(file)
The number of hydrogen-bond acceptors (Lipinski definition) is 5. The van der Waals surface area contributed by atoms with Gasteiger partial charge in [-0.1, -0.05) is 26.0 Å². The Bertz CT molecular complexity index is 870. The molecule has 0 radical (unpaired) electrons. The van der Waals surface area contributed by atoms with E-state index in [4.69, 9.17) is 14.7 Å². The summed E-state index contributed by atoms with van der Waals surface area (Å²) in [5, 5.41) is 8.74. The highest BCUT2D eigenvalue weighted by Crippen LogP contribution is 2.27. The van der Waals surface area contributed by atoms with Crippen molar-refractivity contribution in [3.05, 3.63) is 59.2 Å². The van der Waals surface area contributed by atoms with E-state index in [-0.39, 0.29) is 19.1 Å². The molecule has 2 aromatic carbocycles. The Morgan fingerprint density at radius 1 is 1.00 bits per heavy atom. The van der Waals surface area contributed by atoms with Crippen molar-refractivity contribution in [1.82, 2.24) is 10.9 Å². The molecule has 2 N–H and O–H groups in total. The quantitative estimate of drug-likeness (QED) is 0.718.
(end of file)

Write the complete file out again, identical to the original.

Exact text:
The number of hydrogen-bond acceptors (Lipinski definition) is 5. The van der Waals surface area contributed by atoms with Gasteiger partial charge in [-0.1, -0.05) is 26.0 Å². The Bertz CT molecular complexity index is 870. The molecule has 0 radical (unpaired) electrons. The van der Waals surface area contributed by atoms with E-state index in [4.69, 9.17) is 14.7 Å². The summed E-state index contributed by atoms with van der Waals surface area (Å²) in [5, 5.41) is 8.74. The highest BCUT2D eigenvalue weighted by Crippen LogP contribution is 2.27. The van der Waals surface area contributed by atoms with Crippen molar-refractivity contribution in [3.05, 3.63) is 59.2 Å². The van der Waals surface area contributed by atoms with E-state index in [-0.39, 0.29) is 19.1 Å². The molecule has 2 aromatic carbocycles. The Morgan fingerprint density at radius 1 is 1.00 bits per heavy atom. The van der Waals surface area contributed by atoms with Crippen molar-refractivity contribution in [1.82, 2.24) is 10.9 Å². The molecule has 2 N–H and O–H groups in total. The quantitative estimate of drug-likeness (QED) is 0.718.